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The Koenigs-Knorr reaction in organic chemistry is the substitution reaction of a glycosyl halide with an alcohol to give a glycoside. It is one of the oldest and simplest glycosylation reactions. It is named after William Koenigs (1851-1906), student of von Bayer and fellow student with Emil Fischer, and Edward Knorr, student of Koenigs.
Additional recommended knowledge
In its original form, Koenigs and Knorr treated acetobromoglucose with alcohols in the presence of silver carbonate. Shortly afterwards Fischer and Armstrong reported very similar findings.
In the above example, the stereochemical outcome is determined by the presence of the neighboring group at C2 that lends anchimeric assistance, resulting in the formation of a 1,2-trans stereochemical arrangement. Esters generally provide good anchimeric assistance, whereas ethers (eg benzyl, methyl etc) do not, leading to mixtures of stereoisomers.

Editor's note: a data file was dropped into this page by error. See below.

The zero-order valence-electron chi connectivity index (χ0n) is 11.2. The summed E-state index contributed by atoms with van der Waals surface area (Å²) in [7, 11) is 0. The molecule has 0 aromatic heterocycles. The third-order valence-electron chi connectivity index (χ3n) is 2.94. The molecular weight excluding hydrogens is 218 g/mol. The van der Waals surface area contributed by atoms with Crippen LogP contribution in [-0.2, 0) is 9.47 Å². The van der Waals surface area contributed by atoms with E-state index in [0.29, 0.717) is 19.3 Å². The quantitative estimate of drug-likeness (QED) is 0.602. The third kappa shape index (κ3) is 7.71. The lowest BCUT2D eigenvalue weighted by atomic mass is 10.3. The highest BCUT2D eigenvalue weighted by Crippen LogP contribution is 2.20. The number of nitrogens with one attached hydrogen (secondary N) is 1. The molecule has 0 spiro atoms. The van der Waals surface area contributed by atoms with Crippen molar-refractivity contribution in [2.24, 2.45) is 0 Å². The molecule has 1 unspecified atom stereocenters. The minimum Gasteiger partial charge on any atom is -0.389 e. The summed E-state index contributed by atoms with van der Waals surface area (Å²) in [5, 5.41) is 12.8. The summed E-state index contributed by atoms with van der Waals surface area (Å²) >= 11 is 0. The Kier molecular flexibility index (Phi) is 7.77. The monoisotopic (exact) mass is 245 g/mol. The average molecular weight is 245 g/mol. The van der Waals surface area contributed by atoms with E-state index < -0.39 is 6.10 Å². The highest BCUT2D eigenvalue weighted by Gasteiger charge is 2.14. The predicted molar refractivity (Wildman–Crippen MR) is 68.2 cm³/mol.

Generally, the Koenigs-Knorr reaction refers to the use of glycosyl chlorides, bromides and more recently iodides as glycosyl donors.
The Koenigs-Knorr reaction can be performed with alternative promoters such as various heavy metal salts including mercuric bromide/mercuric oxide, mercuric cyanide and silver triflate.
|This article is licensed under the GNU Free Documentation License. It uses material from the Wikipedia article "Koenigs-Knorr_reaction". A list of authors is available in Wikipedia.|